July 2010

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Here’s a bit of info on Douglas Webb — Pam’s partner. I will be expanding on Doug’s Dambuster days at a later point so keep a lookout.

Douglas was born 12 September 1922 in Leytonstone, London. He worked for Ilford then the London News Agency in Fleet Street as a printer, after which he joined the RAF on his 18th birthday and served as an air gunner with 49 and 617 Squadrons. In 1943, Douglas took part in the famous Dambusters’ raid. The plane on which he was front gunner attacked the Ennepe dam. With no anti-aircraft firing at them they had time to do three trial runs before releasing the upkeep. The following explosion, however, failed to damage the dam. His plane was the last to return from that now legendary raid, for which he received the Distinguished Flying Medal. No photo is known to exist of the crew posing with their aircraft, for the pilot, Bill Townsend, considered it unlucky to do so.

Left to Right: Ray Wilkinson, DFM. Rear Gunner, Douglas Webb, DFM. Front Gunner, Charles Franklin, Bar DFM. Bomb Aimer, Bill Townsend, CGM, DFM. Pilot, Jack Grain, DFM. Wireless Operator, Lance Howard, DFC (Australian). Navigator


Back on civie street in 1946, he rejoined the London News Agency as a staff photographer. He stayed with the LNA until he was offered a contract with the Rank Organisation at Denham Studios. After which he transferred to Gainsborough Pictures at Islington Studios. The first film he worked on was Miranda.

As the British film industry contracted, he opened his own studio in Greek Street, in the heart of London’s Soho, where he specialised in theatrical and film portraits.

In 1948, while Pam was at St Martins School of Art, she posed for a local amateur photographer who suggested that she could make a guinea an hour if she did the same for professionals. Being in the position of having to fund her own education she took his advice. She walked into a professional photographers’ studio on Greek Street and asked if he did nudes. He said yes, and that was how she met Douglas Webb. When she was putting on my school scarf after her first session, did Douglas realise Pam was underage. Thankfully, her father agreed to sign the necessary model release form. She could not have known at the time, what a great impact on her life that meeting with Douglas Webb was to have.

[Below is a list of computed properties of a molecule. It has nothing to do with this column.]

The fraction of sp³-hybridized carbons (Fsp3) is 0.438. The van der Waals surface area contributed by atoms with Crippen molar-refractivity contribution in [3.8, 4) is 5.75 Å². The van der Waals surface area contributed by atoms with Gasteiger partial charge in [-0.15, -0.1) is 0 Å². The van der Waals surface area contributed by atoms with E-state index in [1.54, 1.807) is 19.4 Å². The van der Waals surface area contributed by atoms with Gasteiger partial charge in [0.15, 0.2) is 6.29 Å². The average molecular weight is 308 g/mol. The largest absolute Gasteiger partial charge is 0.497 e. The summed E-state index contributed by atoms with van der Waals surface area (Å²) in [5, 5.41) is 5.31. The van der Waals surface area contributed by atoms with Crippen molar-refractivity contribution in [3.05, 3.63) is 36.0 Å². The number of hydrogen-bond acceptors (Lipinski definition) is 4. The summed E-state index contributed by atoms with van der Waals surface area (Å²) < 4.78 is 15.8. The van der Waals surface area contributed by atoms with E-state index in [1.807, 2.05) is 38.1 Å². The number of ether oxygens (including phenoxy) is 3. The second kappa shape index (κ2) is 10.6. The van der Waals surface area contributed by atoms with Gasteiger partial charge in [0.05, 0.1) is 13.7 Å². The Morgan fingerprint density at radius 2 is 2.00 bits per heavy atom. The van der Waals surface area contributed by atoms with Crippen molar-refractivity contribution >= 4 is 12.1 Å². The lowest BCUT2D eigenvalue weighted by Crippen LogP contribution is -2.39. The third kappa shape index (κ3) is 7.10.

Douglas Webb had a prolific creative life in still photography, cinema and television. As his studio expanded, he moved to very much larger premises in Albany Street, near Regents Park. As a freelancer, he worked on numerous British TV shows, doing the front and back projections. His television work includes the title sequences for Special Branch and The Sweeney for Thames Television. For all you trivia buffs, the fingerprints used on the title sequence in The Sweeney were none other than Pam’s. Doug was also responsible for the special photographic backing in The Killing of Sister George and the colour transparency shot in Italy for the film Krull in 1983. This was projected at 28×64 ft in Pinewood Studios. In 1986 Douglas Webb and Pam moved to the Isle of Wight.

Related posts
The Dambuster and the Bombshell
The Icon and the DambusterThe King’s Breakfast


I can now confirm that The Vintage Festival 2010 will be screening Michael Powell’s Peeping Tom plus a selection of Pam’s short films, on a vintage cinema bus. How cool is that? The bus was one of seven units custom built for the British government in the late 1960s, used to promote British industry…and now it’s showing striptease films at a music festival! Who would have thought it?
Friday, 13 August at  21:00 hrs.

Guardian article.